Interagency report warns over huge funding gap for Syrian refugees in Turkey
A file picture taken on August 31, 2013 shows Syrian refugees arrive in Turkey at the Cilvegozu crossing gate of Reyhanli, in Hatay. AFP PhotoDespite hosting the second largest Syrian refugee population, Turkey has received the lowest level of funding compared to other countries hosting Syrian refugees, U.N. agencies have said.
The report demonstrates the necessity for robust support from the international community as a sign of solidarity and responsibility sharing with Turkey.
Underfunding for Turkey would not only have dramatic consequences for the Syrian refuges, but would also eventually pose a heightened threat to regional peace and security, said a joint press release yesterday by the inter-agency “Syria Regional Response Plan for Syrian Refugees, RRP, Turkey.”
RRP, Turkey is a collaborative effort between Turkey, seven U.N. agencies and the International Organization for Migration (IOM), as well as refugees and host communities, under the overall leadership of Turkey and the UNHCR, in close coordination with the donor community, partners and NGOs.
Having released the 6th revision of the RRP covering 2014, which has been reviewed by more than 155 partners, the group noted that the partners have been compelled to reduce requirements by more than $500 million, bringing the budget requirements to $3.74 billion for the region. In the RRP6, Turkey’s requirement was set as $522,379,683 in the beginning of the year, and after the mid-year revision, the required amount was revised to $497,290,571.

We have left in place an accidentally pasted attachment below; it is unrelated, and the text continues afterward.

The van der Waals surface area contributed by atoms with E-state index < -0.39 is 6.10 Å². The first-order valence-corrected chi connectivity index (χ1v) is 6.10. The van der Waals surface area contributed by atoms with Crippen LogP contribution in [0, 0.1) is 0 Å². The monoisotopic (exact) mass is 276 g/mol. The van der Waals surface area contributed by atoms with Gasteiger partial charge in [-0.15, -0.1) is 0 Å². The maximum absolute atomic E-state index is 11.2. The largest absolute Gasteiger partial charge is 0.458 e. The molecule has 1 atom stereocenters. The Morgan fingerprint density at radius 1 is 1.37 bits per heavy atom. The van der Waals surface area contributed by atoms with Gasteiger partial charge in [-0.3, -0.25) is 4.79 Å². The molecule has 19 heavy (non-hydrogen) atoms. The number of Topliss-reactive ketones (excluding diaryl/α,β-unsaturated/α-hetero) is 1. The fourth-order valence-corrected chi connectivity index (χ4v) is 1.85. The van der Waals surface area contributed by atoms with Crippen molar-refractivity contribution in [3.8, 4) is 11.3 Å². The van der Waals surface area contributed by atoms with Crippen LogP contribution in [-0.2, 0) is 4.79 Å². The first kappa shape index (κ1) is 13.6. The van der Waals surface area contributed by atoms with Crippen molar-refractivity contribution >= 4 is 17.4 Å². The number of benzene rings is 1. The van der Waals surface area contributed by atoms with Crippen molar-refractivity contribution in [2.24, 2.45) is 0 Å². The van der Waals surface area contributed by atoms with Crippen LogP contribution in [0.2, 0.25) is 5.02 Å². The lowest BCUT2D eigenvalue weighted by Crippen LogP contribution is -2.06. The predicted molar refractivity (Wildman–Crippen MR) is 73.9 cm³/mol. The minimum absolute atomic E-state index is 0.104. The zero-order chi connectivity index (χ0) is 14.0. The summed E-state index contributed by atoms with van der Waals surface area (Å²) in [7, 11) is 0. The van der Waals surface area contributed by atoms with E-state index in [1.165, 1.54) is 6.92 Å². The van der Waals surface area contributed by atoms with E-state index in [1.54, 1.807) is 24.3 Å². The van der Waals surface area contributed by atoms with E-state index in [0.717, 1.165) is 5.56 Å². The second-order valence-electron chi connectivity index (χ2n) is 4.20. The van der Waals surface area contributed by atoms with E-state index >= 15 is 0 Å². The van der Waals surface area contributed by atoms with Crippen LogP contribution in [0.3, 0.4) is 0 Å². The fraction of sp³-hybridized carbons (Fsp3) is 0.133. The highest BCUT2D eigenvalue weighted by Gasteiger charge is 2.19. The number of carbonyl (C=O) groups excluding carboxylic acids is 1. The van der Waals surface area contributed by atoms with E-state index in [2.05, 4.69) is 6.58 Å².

“It is important to note that Turkey is hosting the second largest Syrian refugee population, but has only received 17 percent funding, which is the lowest funding level compared to other countries hosting Syrian refugees [funding levels of other countries hosting Syrian refugees in the region are: Jordan 40 percent, Lebanon 33 percent, Iraq 24 percent, Egypt 23 percent],” the U.N. agencies said, while also drawing attention to the fact that RP partners estimate there will be 3.59 million refugees by December 2014, of whom 1 million are foreseen to be registered in Turkey.
“Failing to provide the required level of humanitarian support to Syrian refugees through the RRP would not only have dramatic consequences for each Syrian refugee, girl, woman, boy and man, but would also ultimately represent a heightened threat to peace and security in the region,” they warned.
Turkey estimates the total number of Syrians in the country to be over 1 million. As of July 2, 2014, Turkey is hosting over 795,500 registered refugees, both in and out of camps from Syria. This represents 28 percent of all Syrian refugees in the region.
Consequences of underfunding for every $1 mln not mobilized
The U.N. agencies listed remarkable consequences of underfunding for Turkey, for every $1 million not mobilized as below:
“26,300 children will not have sustained access to schooling, which will increase the risk of child labor, early marriage, heighten the potential for involvement in criminal activities, recruitment into armed groups and exposure to sexual and gender-based violence.
“Communicable disease surveillance and response, including immunization, to mitigate morbidity and mortality cannot be strengthened, affecting an average of 192,000 Syrians, as well as members of host communities.
“Over 26,000 Syrians in camps or out-of-camp areas will have inadequate washing facilities or access to sanitary materials, which may lead to outbreaks of communicable diseases in camps or communities where refugees are hosted.”